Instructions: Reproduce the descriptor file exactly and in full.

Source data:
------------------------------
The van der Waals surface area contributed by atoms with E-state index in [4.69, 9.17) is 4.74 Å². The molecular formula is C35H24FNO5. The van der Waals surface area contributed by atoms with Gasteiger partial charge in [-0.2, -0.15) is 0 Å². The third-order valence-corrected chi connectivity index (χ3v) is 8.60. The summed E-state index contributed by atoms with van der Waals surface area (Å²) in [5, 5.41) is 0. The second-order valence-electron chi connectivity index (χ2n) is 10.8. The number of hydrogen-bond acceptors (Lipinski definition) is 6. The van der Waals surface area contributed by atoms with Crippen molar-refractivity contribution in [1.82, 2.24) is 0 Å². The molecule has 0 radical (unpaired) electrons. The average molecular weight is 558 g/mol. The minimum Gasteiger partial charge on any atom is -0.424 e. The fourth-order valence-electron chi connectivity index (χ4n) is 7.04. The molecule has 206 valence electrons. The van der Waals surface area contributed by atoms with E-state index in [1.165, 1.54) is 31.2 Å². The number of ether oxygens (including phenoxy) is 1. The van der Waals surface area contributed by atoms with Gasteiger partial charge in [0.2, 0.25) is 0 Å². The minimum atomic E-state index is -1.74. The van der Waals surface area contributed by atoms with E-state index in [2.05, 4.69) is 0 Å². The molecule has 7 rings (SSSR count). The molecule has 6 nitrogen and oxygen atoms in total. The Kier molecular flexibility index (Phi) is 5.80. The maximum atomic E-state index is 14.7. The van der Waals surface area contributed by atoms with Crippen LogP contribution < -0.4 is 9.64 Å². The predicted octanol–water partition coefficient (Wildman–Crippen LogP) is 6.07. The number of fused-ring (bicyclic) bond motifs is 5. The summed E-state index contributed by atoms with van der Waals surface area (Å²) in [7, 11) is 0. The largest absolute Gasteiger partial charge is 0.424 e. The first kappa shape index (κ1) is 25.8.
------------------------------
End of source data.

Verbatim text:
The van der Waals surface area contributed by atoms with E-state index in [4.69, 9.17) is 4.74 Å². The molecular formula is C35H24FNO5. The van der Waals surface area contributed by atoms with Gasteiger partial charge in [-0.2, -0.15) is 0 Å². The third-order valence-corrected chi connectivity index (χ3v) is 8.60. The summed E-state index contributed by atoms with van der Waals surface area (Å²) in [5, 5.41) is 0. The second-order valence-electron chi connectivity index (χ2n) is 10.8. The number of hydrogen-bond acceptors (Lipinski definition) is 6. The van der Waals surface area contributed by atoms with Crippen molar-refractivity contribution in [1.82, 2.24) is 0 Å². The molecule has 0 radical (unpaired) electrons. The average molecular weight is 558 g/mol. The minimum Gasteiger partial charge on any atom is -0.424 e. The fourth-order valence-electron chi connectivity index (χ4n) is 7.04. The molecule has 206 valence electrons. The van der Waals surface area contributed by atoms with E-state index in [1.165, 1.54) is 31.2 Å². The number of ether oxygens (including phenoxy) is 1. The van der Waals surface area contributed by atoms with Gasteiger partial charge in [0.2, 0.25) is 0 Å². The minimum atomic E-state index is -1.74. The van der Waals surface area contributed by atoms with E-state index in [2.05, 4.69) is 0 Å². The molecule has 7 rings (SSSR count). The molecule has 6 nitrogen and oxygen atoms in total. The Kier molecular flexibility index (Phi) is 5.80. The maximum atomic E-state index is 14.7. The van der Waals surface area contributed by atoms with Crippen LogP contribution < -0.4 is 9.64 Å². The predicted octanol–water partition coefficient (Wildman–Crippen LogP) is 6.07. The number of fused-ring (bicyclic) bond motifs is 5. The summed E-state index contributed by atoms with van der Waals surface area (Å²) in [7, 11) is 0. The largest absolute Gasteiger partial charge is 0.424 e. The first kappa shape index (κ1) is 25.8.